(This is a pair of excerpts from my MFA critical thesis.)

The actors by their presence always convince me, to my horror, that most of what I’ve written about them until now is false. It is false because I write about them with steadfast love (even now, while I write it down, this, too, becomes false) but varying ability, and this varying ability does not hit off the real actors loudly and correctly but loses itself dully in this love that will never be satisfied with the ability and therefore thinks it is protecting the actors by preventing this ability from exercising itself.

 JD Salinger, Seymour: An Introduction 

No narrative that tells us the facts of a man’s life in a man’s own words can be uninteresting.

 Mark Twain

The king is dead, so is the queen: Story vs. plot

Some years ago, psychologists framed the levels of social cognition as intentionality. Being aware of your own thoughts constitutes a first order of intentionality. Awareness of someone else’s thoughts constitutes a second order, and this is the baseline for theory of mind. An example of a third order might be, Huntsman suspects (1) that the reader feels (2) that he merely wanted (3) to have the essay wrapped up before skipping town for Vegas. What the orders of intentionality do is allow us, by quantifying the degrees of separation in a given instance of theory of mind, to calculate the level of sophistication inherent in that instance. Within literature, this system of orders is an efficient way to look at theory of mind, and see how it’s vital in granting layers of motivation, and meaning, to a story.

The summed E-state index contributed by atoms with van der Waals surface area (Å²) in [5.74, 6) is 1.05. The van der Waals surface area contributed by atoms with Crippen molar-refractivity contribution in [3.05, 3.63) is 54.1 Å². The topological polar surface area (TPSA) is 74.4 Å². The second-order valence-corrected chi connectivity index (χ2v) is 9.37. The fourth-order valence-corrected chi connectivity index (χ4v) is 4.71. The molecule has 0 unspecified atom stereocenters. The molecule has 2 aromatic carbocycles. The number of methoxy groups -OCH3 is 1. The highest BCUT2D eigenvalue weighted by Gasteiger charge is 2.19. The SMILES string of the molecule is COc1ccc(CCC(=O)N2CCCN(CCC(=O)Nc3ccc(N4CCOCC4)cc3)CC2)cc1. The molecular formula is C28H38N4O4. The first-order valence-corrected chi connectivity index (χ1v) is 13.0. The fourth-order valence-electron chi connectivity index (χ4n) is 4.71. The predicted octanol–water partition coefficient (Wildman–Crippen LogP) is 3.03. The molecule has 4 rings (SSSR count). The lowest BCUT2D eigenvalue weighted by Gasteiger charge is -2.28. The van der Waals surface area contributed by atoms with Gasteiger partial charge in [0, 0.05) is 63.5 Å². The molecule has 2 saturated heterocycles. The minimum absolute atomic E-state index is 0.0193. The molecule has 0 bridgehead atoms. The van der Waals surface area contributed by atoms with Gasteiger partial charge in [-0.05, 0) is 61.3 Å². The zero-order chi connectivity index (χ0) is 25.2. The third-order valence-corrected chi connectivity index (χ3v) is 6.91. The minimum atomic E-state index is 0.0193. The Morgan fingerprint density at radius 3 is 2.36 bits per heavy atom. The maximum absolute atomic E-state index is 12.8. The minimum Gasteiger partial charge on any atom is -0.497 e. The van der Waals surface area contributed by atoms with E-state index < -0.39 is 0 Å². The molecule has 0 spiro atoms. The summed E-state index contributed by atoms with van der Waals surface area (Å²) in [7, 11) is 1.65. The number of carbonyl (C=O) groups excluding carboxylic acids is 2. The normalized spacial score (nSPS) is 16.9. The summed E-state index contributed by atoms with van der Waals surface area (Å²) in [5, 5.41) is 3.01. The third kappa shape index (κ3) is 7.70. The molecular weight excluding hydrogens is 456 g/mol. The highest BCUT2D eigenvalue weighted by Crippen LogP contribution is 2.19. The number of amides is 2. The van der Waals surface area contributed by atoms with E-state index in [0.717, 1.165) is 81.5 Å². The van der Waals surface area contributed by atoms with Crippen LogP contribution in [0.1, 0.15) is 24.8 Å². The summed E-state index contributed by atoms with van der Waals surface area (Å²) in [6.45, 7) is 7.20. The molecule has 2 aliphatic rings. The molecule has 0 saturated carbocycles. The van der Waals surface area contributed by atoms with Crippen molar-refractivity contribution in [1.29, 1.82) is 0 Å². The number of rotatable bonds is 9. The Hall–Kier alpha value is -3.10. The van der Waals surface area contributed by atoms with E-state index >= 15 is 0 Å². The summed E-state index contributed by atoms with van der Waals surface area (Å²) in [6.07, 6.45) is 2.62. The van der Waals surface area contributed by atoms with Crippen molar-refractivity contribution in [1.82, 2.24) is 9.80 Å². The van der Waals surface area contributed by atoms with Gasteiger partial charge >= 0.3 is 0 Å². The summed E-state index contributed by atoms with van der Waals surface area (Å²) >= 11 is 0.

In his excellent book The Human Story, behaviorist Robin Dunbar uses Shakespeare’s Othello to explain the orders of theory of mind:

Iago had to intend (1) that Othello would believe (2) that Desdemona wanted (3) to love another before it was worth his while saying anything at all to the Moor… It was Iago’s instinctive ability to see how Othello would interpret the information about Desdemona’s intentions—and the audience’s ability to foresee the awful inevitability of that interpretation and anticipate its consequences—that makes the play work. Had Iago not been able to engage in these mental gymnastics, he would not have been able to feed Othello a bunch of lies. Othello would have remained in sublime ignorance of Desdemona’s presumed behaviour and he would never have killed her; nor, in his anguish at realizing how he had misread the situation, would he have gone on to kill himself. In which case, the story would have lost most of its emotional force. Without third order intentionality, Iago could not have done what he did. Without fourth order intentionality, we the audience would not have been able to figure out the big story line. And without fifth order, Shakespeare could not have put the whole thing together and manipulated our minds the way he so miraculously intended to do.